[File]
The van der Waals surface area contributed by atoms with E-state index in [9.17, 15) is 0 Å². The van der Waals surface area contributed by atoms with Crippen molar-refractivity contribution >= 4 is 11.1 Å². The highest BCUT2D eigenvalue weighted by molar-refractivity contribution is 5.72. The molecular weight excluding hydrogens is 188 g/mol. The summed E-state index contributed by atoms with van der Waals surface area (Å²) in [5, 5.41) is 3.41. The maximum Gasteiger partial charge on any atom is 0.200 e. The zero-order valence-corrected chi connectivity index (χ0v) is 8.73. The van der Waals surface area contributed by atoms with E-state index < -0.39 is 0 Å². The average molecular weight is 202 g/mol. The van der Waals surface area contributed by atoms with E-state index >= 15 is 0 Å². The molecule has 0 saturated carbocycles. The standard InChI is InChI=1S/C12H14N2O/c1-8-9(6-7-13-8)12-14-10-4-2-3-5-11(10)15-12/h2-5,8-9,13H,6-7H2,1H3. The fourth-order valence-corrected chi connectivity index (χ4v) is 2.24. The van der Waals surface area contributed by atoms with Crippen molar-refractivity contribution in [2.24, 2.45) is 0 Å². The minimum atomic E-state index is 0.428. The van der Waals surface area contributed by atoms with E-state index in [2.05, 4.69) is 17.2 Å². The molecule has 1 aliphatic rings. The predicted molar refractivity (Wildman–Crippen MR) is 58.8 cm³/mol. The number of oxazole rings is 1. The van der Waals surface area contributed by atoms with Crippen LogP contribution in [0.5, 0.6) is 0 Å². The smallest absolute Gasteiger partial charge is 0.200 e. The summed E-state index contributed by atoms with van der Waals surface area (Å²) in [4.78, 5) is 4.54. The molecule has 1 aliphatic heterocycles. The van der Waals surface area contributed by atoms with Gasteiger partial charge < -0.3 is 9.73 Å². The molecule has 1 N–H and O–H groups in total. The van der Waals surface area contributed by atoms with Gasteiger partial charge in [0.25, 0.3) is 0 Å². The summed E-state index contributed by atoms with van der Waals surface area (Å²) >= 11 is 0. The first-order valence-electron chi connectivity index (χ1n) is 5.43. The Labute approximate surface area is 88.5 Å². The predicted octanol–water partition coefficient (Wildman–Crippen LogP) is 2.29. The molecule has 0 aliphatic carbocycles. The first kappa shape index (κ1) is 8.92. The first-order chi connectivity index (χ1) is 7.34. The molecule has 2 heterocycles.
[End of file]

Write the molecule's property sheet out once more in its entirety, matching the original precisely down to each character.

The van der Waals surface area contributed by atoms with E-state index in [9.17, 15) is 0 Å². The van der Waals surface area contributed by atoms with Crippen molar-refractivity contribution >= 4 is 11.1 Å². The highest BCUT2D eigenvalue weighted by molar-refractivity contribution is 5.72. The molecular weight excluding hydrogens is 188 g/mol. The summed E-state index contributed by atoms with van der Waals surface area (Å²) in [5, 5.41) is 3.41. The maximum Gasteiger partial charge on any atom is 0.200 e. The zero-order valence-corrected chi connectivity index (χ0v) is 8.73. The van der Waals surface area contributed by atoms with E-state index < -0.39 is 0 Å². The average molecular weight is 202 g/mol. The van der Waals surface area contributed by atoms with E-state index >= 15 is 0 Å². The molecule has 0 saturated carbocycles. The standard InChI is InChI=1S/C12H14N2O/c1-8-9(6-7-13-8)12-14-10-4-2-3-5-11(10)15-12/h2-5,8-9,13H,6-7H2,1H3. The fourth-order valence-corrected chi connectivity index (χ4v) is 2.24. The van der Waals surface area contributed by atoms with Crippen molar-refractivity contribution in [2.24, 2.45) is 0 Å². The minimum atomic E-state index is 0.428. The van der Waals surface area contributed by atoms with E-state index in [2.05, 4.69) is 17.2 Å². The molecule has 1 aliphatic rings. The predicted molar refractivity (Wildman–Crippen MR) is 58.8 cm³/mol. The number of oxazole rings is 1. The van der Waals surface area contributed by atoms with Crippen LogP contribution in [0.5, 0.6) is 0 Å². The smallest absolute Gasteiger partial charge is 0.200 e. The summed E-state index contributed by atoms with van der Waals surface area (Å²) in [4.78, 5) is 4.54. The molecule has 1 aliphatic heterocycles. The van der Waals surface area contributed by atoms with Gasteiger partial charge < -0.3 is 9.73 Å². The molecule has 1 N–H and O–H groups in total. The van der Waals surface area contributed by atoms with Gasteiger partial charge in [0.25, 0.3) is 0 Å². The summed E-state index contributed by atoms with van der Waals surface area (Å²) >= 11 is 0. The first-order valence-electron chi connectivity index (χ1n) is 5.43. The Labute approximate surface area is 88.5 Å². The predicted octanol–water partition coefficient (Wildman–Crippen LogP) is 2.29. The molecule has 0 aliphatic carbocycles. The first kappa shape index (κ1) is 8.92. The first-order chi connectivity index (χ1) is 7.34. The molecule has 2 heterocycles.